On the other hand, the adequate consumption of omega-3 fatty acid is essential for fetal brain growth. On weighing all sides, most authorities proselytise that the health benefits of pregnant women eating fish with low level of mercury contamination outweigh the risks of the pollutants.
Pregnant women are encouraged to eat fish with low mercury contamination, to remove the skin and fat prior to cooking. They are advised against eating raw fish or shellfish, instead, baking, broiling, steaming the fish will reduce the industrial pollutant level.
If not from fish, where else can I get enough Omega-3s?
Pregnant women who do not eat fish, who are not keen to take them while pregnant, or are eating mainly non-oily fish (tropical species), may obtain their omega-3 fatty acids by fish oil pill. The fish oil supplements should be packaged with purified fish oil, so that the PCBs and dioxin contaminants are removed. There are many formulations of fish oil supplements, their characteristics may affect their efficacy, although to date, the claims are not sufficiently researched. The consensus however is to take between 200mg and 300mg of omega-3 fatty acids a day.
What about fish liver oil?
Pregnant women ought not to consume fish liver oil, such as cod liver oil. Fish liver is the main organ where mercury is detoxified and therefore has the highest concentration of the pollutant. Besides, vitamin A (which is fat soluble) is largely stored in the liver, and thus the liver has the highest level of vitamin A in the body. Excessive vitamin A usage in pregnancy is associated with fetal malformation.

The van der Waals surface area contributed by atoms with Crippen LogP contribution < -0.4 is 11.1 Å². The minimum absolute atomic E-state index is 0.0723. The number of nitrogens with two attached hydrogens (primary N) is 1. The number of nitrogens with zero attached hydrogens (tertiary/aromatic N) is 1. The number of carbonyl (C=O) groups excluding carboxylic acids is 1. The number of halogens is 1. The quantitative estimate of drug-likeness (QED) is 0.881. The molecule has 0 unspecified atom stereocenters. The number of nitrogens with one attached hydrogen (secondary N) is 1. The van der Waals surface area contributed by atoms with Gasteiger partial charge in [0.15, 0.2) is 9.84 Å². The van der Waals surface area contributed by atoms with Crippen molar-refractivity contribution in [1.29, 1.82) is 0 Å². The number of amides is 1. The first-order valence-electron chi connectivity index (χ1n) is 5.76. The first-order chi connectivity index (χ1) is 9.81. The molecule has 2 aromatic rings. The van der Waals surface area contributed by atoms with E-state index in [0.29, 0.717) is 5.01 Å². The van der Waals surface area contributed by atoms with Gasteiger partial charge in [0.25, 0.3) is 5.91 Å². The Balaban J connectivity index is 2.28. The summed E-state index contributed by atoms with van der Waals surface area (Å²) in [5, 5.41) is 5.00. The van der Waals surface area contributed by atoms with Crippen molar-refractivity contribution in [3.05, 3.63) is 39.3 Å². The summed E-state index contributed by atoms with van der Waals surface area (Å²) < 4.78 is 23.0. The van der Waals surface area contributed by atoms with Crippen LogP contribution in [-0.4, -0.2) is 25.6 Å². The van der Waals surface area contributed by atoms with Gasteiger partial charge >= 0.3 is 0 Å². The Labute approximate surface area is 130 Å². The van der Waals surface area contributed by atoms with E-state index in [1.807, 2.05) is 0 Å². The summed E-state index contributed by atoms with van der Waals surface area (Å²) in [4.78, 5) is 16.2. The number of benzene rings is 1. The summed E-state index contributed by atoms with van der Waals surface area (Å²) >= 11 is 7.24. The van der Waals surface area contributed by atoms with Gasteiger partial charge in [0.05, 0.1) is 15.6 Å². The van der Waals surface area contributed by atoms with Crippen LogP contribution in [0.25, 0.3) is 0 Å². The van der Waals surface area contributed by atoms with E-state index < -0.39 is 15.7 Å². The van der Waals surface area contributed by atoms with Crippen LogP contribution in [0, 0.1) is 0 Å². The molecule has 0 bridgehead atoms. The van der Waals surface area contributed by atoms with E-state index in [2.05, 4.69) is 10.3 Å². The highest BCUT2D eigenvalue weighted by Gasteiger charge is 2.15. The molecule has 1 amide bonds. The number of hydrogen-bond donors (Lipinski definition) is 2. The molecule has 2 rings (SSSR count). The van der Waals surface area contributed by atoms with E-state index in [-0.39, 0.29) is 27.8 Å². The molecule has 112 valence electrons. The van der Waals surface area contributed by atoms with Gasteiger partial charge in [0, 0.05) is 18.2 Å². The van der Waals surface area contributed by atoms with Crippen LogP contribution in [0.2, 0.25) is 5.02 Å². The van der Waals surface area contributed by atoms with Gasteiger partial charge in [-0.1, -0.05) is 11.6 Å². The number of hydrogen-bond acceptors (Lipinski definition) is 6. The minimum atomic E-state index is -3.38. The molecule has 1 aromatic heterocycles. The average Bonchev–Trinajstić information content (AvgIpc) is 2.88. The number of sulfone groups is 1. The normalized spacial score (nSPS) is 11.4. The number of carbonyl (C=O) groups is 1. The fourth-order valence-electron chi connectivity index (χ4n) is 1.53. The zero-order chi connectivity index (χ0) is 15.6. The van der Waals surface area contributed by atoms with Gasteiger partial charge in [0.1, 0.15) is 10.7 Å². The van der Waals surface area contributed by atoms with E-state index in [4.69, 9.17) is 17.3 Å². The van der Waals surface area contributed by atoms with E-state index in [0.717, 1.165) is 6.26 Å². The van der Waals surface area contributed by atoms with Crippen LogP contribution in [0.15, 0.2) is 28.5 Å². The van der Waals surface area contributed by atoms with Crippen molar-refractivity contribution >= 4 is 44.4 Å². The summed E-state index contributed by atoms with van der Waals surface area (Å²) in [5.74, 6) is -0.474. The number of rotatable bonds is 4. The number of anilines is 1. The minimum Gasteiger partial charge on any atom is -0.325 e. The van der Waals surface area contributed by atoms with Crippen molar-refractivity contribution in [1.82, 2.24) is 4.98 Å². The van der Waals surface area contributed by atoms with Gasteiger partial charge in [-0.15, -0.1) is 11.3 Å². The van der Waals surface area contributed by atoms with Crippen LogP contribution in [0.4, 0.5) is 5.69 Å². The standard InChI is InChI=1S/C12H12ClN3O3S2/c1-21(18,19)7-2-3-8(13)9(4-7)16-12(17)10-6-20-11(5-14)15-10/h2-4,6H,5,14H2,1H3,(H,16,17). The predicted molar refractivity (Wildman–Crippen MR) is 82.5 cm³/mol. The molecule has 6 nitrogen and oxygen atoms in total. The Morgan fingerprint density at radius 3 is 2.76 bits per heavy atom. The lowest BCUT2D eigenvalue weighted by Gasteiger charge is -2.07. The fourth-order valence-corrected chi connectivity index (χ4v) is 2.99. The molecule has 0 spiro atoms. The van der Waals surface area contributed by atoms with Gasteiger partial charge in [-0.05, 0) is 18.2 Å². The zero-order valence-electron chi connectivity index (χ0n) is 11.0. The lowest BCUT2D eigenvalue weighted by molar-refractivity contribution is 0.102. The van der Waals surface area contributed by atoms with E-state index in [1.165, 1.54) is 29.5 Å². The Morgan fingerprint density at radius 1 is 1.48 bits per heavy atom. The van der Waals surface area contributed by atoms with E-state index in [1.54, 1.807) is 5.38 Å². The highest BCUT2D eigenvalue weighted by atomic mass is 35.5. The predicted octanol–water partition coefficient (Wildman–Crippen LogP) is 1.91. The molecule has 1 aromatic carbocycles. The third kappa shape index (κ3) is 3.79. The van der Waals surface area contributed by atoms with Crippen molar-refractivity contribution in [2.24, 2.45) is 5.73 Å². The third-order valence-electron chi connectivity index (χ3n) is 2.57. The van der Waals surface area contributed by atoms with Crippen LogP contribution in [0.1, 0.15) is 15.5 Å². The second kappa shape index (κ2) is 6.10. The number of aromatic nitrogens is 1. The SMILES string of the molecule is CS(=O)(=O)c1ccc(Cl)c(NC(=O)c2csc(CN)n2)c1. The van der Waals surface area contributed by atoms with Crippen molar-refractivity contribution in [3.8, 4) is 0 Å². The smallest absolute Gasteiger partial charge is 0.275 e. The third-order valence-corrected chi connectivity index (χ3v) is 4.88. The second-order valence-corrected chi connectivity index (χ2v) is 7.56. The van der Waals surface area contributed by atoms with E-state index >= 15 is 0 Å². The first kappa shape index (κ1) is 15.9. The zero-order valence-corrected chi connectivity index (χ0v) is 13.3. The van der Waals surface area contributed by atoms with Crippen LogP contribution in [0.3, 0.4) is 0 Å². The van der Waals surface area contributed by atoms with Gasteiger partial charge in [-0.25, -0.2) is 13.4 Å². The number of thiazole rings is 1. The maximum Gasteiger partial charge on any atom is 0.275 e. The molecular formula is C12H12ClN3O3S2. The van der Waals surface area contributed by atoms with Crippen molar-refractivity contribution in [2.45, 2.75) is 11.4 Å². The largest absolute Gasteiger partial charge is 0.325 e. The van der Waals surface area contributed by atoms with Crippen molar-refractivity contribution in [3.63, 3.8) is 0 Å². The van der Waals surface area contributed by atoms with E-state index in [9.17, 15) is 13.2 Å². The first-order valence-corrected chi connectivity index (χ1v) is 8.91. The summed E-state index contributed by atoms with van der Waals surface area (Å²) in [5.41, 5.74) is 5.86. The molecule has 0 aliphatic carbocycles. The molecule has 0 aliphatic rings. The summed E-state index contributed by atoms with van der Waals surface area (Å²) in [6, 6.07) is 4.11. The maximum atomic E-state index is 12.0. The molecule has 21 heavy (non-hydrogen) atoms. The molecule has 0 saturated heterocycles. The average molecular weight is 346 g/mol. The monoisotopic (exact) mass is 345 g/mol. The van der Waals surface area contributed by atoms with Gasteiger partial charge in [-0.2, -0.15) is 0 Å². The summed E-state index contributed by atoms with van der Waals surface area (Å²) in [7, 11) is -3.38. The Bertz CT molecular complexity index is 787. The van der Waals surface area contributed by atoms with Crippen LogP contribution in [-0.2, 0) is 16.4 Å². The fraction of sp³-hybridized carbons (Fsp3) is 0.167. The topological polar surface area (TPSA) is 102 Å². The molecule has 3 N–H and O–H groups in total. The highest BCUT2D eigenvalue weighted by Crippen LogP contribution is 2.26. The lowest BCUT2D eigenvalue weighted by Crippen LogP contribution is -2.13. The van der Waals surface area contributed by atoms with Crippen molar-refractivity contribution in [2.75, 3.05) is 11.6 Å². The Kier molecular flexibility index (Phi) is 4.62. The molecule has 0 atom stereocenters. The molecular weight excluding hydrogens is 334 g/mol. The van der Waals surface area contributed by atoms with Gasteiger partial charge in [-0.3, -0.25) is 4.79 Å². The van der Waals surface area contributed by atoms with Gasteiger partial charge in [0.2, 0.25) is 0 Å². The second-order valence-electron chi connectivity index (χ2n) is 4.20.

Does fish oil supplementation make better babies?
The potential effects of DHA supplementation in pregnancy on early childhood development are promising. Evidence from animal studies and observational surveys has found improved visual response, brain functioning and childhood intelligence scores. Increased DHA in baby’s blood at birth has also been correlated with reduced incidence of childhood allergic diseases such as asthma, atopic dermatitis and allergic rhinitis.
Several interventional randomized controlled trials have been organized to verify these benefits. Some of them have been going on for several years, and their interim results published. To date, the conclusions have been inconsistent; some studies showed beneficial outcomes with DHA supplementation, whereas others found no advantage. This is not unexpected as the study design and the result analysis have to consider many confounding factors that affect the baby’s development and functioning.
Unfortunately we have as yet no consistent proof that fish oil supplementation will give clinical benefits to the children as they grow older. What has been established is the safety of using fish oil supplementation in pregnancy and during breastfeeding. We look forward to more evidence of its clinical effectiveness in the coming years.